Not perfectly,but there's a partisan divide.

And an awful lotof my good friends

on the other side of the aislethink that if they enter

into a common sensicalconversation about things

-that should be easyto talk about... -Yes.

...they will get primariedby somebody

who levels that fear at them.In other words...

Does the NRA have that power?

Like, can the NRA genuinely say,"Hey, Mr. Republican,

"we don't like whatyou're saying about guns.

We're going to get someoneto fill your seat."?

-Do they have that power? -Well,it's not that they can say that.

They do say that, and of course,they said that this week

when they knewthat these bill would come up.

And in a disjointed andcomplicated political time--

-and it is that right now...-Yes.

...there's a lot of fearamongst my colleagues, too.

So again, the NRA is partlypowerful for their money.

But they're mainly powerfulbecause for years now,

they have been spreading fearthat causes Americans

to say, "Well, we're not evengonna have that conversation."

And of course, that translates

into their representativegovernment.

If you all stand together,though,

surely there's a wayto stand up to the NRA

that seems to be bullyingCongress, strangely enough.

Is there no way thatcollectively everyone can...?

I mean, you walkthrough the hallways together.

Can you not talkto your friends?

Can congressmen not sayto each other,

"Hey, I know the situationyou face, I'm gonna help you.

Let us come together on thisand stand up to the NRA.3"?

You know, look,you-you previewed it.

I fear that these,uh, four votes

that my colleague Chris Murphyspoke for 15 hours

in the senate to get permissionto even have those votes,

I fear they're gonna fail.

And so what we need to dois we need to remember

that change comes to a countrynot overnight,

not over a couple of years,but because more and more people

get on board,they speak with passion,

they-they are out there workingday in and day...

We will... we will winthis fight eventually.

-but it's gonna be a while. -Howdo the people out there do it?

Because... after Orlando,the one thing I saw,

on Twitter, you know, everyone,"our thoughts and prayers,"

and what do we do,how do we... how do we help?

You know, we wantto donate blood, we want to...

-People want to do something.-Yeah.

People want to be a partof the change, but a lot of it

feels like people don't knowhow to be a part of the change.

-Yeah.-So how can the public help you?

How can the public help congressto get its job done?

We need more advocacy, and weneed it in those swing states.

We talk a lot aboutswing states, like, you know,

all seven of usin the state of Connecticut--

the five members of congressand the two senators--

we're on board.But in those swing states,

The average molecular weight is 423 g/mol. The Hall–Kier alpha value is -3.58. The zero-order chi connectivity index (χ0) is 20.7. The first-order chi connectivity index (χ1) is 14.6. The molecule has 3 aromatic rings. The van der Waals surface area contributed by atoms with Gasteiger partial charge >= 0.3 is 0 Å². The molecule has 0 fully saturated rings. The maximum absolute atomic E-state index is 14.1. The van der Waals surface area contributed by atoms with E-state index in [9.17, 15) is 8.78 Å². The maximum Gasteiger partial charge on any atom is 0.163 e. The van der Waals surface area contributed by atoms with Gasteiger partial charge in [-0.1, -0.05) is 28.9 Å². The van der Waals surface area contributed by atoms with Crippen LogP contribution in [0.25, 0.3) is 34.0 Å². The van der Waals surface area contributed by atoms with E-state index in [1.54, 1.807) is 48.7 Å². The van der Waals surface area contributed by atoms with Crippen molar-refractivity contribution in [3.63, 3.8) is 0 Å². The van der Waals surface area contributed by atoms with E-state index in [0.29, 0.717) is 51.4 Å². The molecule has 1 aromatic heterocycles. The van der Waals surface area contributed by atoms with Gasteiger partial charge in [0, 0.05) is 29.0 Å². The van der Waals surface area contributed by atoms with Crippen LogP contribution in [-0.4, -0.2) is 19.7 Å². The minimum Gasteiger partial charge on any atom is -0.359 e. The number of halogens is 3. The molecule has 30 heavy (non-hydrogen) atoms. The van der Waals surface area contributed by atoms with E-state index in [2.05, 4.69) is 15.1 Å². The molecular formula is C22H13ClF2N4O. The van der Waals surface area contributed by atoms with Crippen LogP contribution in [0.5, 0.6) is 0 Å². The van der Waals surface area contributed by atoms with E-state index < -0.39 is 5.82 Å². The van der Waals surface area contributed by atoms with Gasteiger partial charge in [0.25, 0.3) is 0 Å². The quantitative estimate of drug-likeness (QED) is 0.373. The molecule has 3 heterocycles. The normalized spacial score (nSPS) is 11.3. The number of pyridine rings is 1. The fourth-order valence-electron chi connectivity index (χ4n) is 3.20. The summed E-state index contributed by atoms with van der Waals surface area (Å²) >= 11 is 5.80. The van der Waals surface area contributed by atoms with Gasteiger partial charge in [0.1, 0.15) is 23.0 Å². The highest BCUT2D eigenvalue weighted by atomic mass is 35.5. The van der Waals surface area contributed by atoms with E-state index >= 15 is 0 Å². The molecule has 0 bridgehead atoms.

states like Ohio,Pennsylvania, North Carolina,

people need to stand up and sayof their elected officials,

"I care so much about thisthat my vote is at stake."

They need to make that case.And then it's up to all of us

to stop the insane debatethat the NRA wants us to have.

-Yeah. -They want to say: Areyou pro-gun or are you anti-gun?

Well, what about me? I supportSecond Amendment rights.

I actually likerecreational shooting.

But you know what?I believe that we ought

to probably test peopleand make sure

there's as much licensingand regulation around a gun

as there isaround an automobile.

-Yeah. Well, I mean..-(applause, whooping, whistling)

it is, uh...

it's always shockingto me that...

that somehow the conversationhas been convoluted

to a point where peoplehave been made to believe

that licensing somehowinfringes on their rights.

And really, that'sjust responsible ownership

-of these weapons.-We've got a big Bill of Rights

with all kinds of rights,

and not a single one of themis absolute.

You know,the one we talk about most

is the First Amendment--yes, we have a right

to free speech,but there's all kinds

-of restrictions on that:no screaming "fire" -Yeah.

in a crowded theater, et cetera.

So that's the kind of discussionwe need to have,

and we should have it withpeople who say, wait a second,

we have a huge problemin this country--

30,000 gun deaths.

Think about that. In two years,we lose as many people

to gun deaths as we lostin the entire course

of the Vietnam War.Two years.

-Wow.-We lose that many people.

And we should havethis conversation,

and people really need to pushtheir elected representatives.

Well, I think with your voice,with Twitter,

with what's happening out there,people are getting behind it,

and, uh, pushingtheir representatives

-Yeah. -is the most important.But thank you for coming.

-Thank you, Trevor.-Really appreciate it.

Congressman Jim Himes, everyone.We'll be right back.

Thank you so much for that.Thank you very much.

(applause, cheering, whistling)